Albert Einstein. Actually irrelevant to the Glass opera, as the title figure was not intended to play any part in the content. The idea was just to use a name well-known enough to arouse people's interest.
This unusual concept is already reflected in Glass's and Wilson's search for a title figure. They were not interested in the »content« of the person, they just wanted a name well-known enough to arouse people's interest. Wilson had already dedicated plays to Sigmund Freud and Josef Stalin. In the search for an appropriate historic personality for their opera, Glass und Wilson suggested Charlie Chaplin, Adolf Hitler or Gandhi. In the end, they decided on Albert Einstein, who had already been a hero for Glass when he was growing up. The work was given the title »Einstein on the Beach on Wall Street« without further ado – as if there were a beach on Wall Street! Today, both artists claim they can't remember when and why the title was shortened.
But the structure of the opera was settled early on: it is a loose sequence of associative scenes and musical entities. Embedded into this sequence are so-called »kneeplays« that function as a sort of intermezzo and act as a frame for the work as a whole.
Although Einstein doesn't only feature in the title, but is also immortalised in kneeplay 2 in a big violin solo (the physicist was a gifted amateur violinist), the text passages all lead away from him rather than to him: there is mention of a court hearing, and the presenters of a New York radio station are quoted as well as the country hit Mr. Bojangles. At the very end, we climb on board a spaceship and explore one last time all those Glassian soundscapes hitherto never heard in this form.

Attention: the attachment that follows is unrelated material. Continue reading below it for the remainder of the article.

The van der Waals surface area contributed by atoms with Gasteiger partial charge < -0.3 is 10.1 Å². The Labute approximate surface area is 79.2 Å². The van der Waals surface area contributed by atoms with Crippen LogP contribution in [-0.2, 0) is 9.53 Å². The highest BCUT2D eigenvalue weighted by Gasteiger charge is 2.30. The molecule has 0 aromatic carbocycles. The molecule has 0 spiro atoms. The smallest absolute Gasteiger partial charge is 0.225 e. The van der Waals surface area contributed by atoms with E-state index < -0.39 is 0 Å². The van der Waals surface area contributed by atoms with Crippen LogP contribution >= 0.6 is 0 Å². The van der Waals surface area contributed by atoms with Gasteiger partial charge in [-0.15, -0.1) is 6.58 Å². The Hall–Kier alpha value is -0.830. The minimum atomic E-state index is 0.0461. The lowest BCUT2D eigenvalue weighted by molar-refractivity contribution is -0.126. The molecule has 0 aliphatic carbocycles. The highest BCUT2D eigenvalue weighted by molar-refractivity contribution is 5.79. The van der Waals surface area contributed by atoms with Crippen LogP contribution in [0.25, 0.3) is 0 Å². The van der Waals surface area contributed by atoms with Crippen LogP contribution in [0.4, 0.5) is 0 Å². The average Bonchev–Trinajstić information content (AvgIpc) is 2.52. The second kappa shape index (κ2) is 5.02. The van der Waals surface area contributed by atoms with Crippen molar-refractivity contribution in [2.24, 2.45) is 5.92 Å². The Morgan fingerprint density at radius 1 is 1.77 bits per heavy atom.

In the next few years, Philip Glass even followed »Einstein« with two more operas about famous men: about Gandhi (»Satyagraha«, 1980) and about the pharaoh Echnaton (»Akhnaten«, 1983). Together with his soundtrack to the film »Koyaanisqatsi« (1982), these made a significant contribution to the composer's popularity outside the realm of classical music. Glass ranges alongside Karlheinz Stockhausen, John Cage and Steve Reich as one of those composers who have also made their mark on recent rock and pop history. His music had a strong influence on David Bowie, Kraftwerk and Brian Eno, and by the same token Glass's album »Songs from Liquid Days« features settings of song texts that Paul Simon, Laurie Anderson and Suzanne Vega had sent him.
For Californian pop singer Suzanne Vega, this marked the beginning of a close artistic friendship with Glass in the mid-80s. So she was immediately delighted at the idea that she should participate in the new production of »Einstein on the Beach«. Plans for the project go back as far as 2017, when the Belgian ensemble Ictus accompanied Anne Teresa De Keersmaeker's dance company to New York for a series of performances in the MoMA. Suzanne Vega was present at the time. She now appears as a multi-character narrator, reciting the texts by Christopher Knowles, Samuel M. Johnson and Lucinda Childs.
Another special feature of this production is the focus on the score itself and on the musical sound of the libretto. There are no scenic extravagances like in the original Wilson/Glass production. »This is music that puts itself on show,« as the musicians emphasise. And it represents an enormous physical and intellectual challenge for all the participants – and for the audience. For that reason, as expressly intended by Glass and Wilson, the doors of the Grand Hall will remain open throughout the performance. As a member of the audience, you can move around freely: if you need a break, you can stroll over to the bar in the foyer and enjoy a drink before re-immersing yourself in the Glass universe later on.
Author: Guido Fischer, last updated 22 Nov. 2022
English translation: Clive Williams